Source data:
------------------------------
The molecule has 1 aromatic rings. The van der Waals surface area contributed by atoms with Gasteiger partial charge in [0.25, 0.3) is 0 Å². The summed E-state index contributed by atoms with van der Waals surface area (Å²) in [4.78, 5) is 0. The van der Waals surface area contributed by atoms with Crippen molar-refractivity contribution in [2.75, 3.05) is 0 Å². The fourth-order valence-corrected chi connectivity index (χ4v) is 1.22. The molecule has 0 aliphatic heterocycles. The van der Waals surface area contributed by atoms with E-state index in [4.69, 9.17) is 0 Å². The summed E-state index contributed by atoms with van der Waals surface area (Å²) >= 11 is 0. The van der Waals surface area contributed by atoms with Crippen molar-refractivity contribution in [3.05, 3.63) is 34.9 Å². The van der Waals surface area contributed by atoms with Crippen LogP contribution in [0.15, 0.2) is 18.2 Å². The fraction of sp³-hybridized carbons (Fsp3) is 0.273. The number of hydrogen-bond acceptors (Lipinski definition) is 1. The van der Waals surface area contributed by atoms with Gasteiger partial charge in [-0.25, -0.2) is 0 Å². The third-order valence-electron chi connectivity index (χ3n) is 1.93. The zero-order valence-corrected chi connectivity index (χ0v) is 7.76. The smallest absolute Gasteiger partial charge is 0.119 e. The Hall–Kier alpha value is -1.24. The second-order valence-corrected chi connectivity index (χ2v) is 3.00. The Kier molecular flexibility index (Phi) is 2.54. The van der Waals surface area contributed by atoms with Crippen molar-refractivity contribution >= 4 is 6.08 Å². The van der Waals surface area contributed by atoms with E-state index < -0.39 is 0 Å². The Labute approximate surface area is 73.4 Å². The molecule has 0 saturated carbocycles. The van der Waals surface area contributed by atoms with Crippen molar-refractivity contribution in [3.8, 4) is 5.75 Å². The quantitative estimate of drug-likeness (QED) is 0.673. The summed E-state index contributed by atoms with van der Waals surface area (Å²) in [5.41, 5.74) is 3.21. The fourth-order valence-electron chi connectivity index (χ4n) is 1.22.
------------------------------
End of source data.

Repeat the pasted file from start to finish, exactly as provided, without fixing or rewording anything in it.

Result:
The molecule has 1 aromatic rings. The van der Waals surface area contributed by atoms with Gasteiger partial charge in [0.25, 0.3) is 0 Å². The summed E-state index contributed by atoms with van der Waals surface area (Å²) in [4.78, 5) is 0. The van der Waals surface area contributed by atoms with Crippen molar-refractivity contribution in [2.75, 3.05) is 0 Å². The fourth-order valence-corrected chi connectivity index (χ4v) is 1.22. The molecule has 0 aliphatic heterocycles. The van der Waals surface area contributed by atoms with E-state index in [4.69, 9.17) is 0 Å². The summed E-state index contributed by atoms with van der Waals surface area (Å²) >= 11 is 0. The van der Waals surface area contributed by atoms with Crippen molar-refractivity contribution in [3.05, 3.63) is 34.9 Å². The van der Waals surface area contributed by atoms with Crippen LogP contribution in [0.15, 0.2) is 18.2 Å². The fraction of sp³-hybridized carbons (Fsp3) is 0.273. The number of hydrogen-bond acceptors (Lipinski definition) is 1. The van der Waals surface area contributed by atoms with Gasteiger partial charge in [-0.25, -0.2) is 0 Å². The third-order valence-electron chi connectivity index (χ3n) is 1.93. The zero-order valence-corrected chi connectivity index (χ0v) is 7.76. The smallest absolute Gasteiger partial charge is 0.119 e. The Hall–Kier alpha value is -1.24. The second-order valence-corrected chi connectivity index (χ2v) is 3.00. The Kier molecular flexibility index (Phi) is 2.54. The van der Waals surface area contributed by atoms with Crippen molar-refractivity contribution >= 4 is 6.08 Å². The van der Waals surface area contributed by atoms with E-state index < -0.39 is 0 Å². The Labute approximate surface area is 73.4 Å². The molecule has 0 saturated carbocycles. The van der Waals surface area contributed by atoms with Crippen molar-refractivity contribution in [3.8, 4) is 5.75 Å². The quantitative estimate of drug-likeness (QED) is 0.673. The summed E-state index contributed by atoms with van der Waals surface area (Å²) in [5.41, 5.74) is 3.21. The fourth-order valence-electron chi connectivity index (χ4n) is 1.22.